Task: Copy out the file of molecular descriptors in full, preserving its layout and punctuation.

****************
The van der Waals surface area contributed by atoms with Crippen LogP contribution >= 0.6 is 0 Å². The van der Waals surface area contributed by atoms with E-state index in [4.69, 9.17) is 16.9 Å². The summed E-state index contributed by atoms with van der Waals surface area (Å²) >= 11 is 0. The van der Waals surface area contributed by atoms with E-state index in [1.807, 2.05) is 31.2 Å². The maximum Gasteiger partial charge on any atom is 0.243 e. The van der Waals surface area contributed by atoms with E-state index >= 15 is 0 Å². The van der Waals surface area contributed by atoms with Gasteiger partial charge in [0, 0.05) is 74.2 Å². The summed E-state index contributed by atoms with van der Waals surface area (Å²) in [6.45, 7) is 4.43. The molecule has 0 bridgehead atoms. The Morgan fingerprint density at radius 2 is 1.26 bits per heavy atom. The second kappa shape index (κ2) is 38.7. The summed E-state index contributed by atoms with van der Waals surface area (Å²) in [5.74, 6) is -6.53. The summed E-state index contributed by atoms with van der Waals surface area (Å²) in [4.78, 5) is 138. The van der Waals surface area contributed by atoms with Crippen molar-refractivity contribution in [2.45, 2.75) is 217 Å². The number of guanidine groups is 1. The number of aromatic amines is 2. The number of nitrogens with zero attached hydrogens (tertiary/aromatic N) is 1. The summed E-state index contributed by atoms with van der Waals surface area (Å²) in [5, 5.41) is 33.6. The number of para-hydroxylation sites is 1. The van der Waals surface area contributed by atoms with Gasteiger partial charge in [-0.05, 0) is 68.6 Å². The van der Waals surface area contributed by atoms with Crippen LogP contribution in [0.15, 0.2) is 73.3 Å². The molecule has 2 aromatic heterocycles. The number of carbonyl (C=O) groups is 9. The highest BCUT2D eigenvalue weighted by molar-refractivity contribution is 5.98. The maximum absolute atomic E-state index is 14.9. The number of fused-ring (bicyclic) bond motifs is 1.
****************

The van der Waals surface area contributed by atoms with Crippen LogP contribution >= 0.6 is 0 Å². The van der Waals surface area contributed by atoms with E-state index in [4.69, 9.17) is 16.9 Å². The summed E-state index contributed by atoms with van der Waals surface area (Å²) >= 11 is 0. The van der Waals surface area contributed by atoms with E-state index in [1.807, 2.05) is 31.2 Å². The maximum Gasteiger partial charge on any atom is 0.243 e. The van der Waals surface area contributed by atoms with E-state index >= 15 is 0 Å². The van der Waals surface area contributed by atoms with Gasteiger partial charge in [0, 0.05) is 74.2 Å². The summed E-state index contributed by atoms with van der Waals surface area (Å²) in [6.45, 7) is 4.43. The molecule has 0 bridgehead atoms. The Morgan fingerprint density at radius 2 is 1.26 bits per heavy atom. The second kappa shape index (κ2) is 38.7. The summed E-state index contributed by atoms with van der Waals surface area (Å²) in [5.74, 6) is -6.53. The summed E-state index contributed by atoms with van der Waals surface area (Å²) in [4.78, 5) is 138. The van der Waals surface area contributed by atoms with Crippen molar-refractivity contribution in [2.45, 2.75) is 217 Å². The number of guanidine groups is 1. The number of aromatic amines is 2. The number of nitrogens with zero attached hydrogens (tertiary/aromatic N) is 1. The summed E-state index contributed by atoms with van der Waals surface area (Å²) in [5, 5.41) is 33.6. The number of para-hydroxylation sites is 1. The van der Waals surface area contributed by atoms with Gasteiger partial charge in [-0.05, 0) is 68.6 Å². The van der Waals surface area contributed by atoms with Crippen LogP contribution in [0.15, 0.2) is 73.3 Å². The molecule has 2 aromatic heterocycles. The number of carbonyl (C=O) groups is 9. The highest BCUT2D eigenvalue weighted by molar-refractivity contribution is 5.98. The maximum absolute atomic E-state index is 14.9. The number of fused-ring (bicyclic) bond motifs is 1.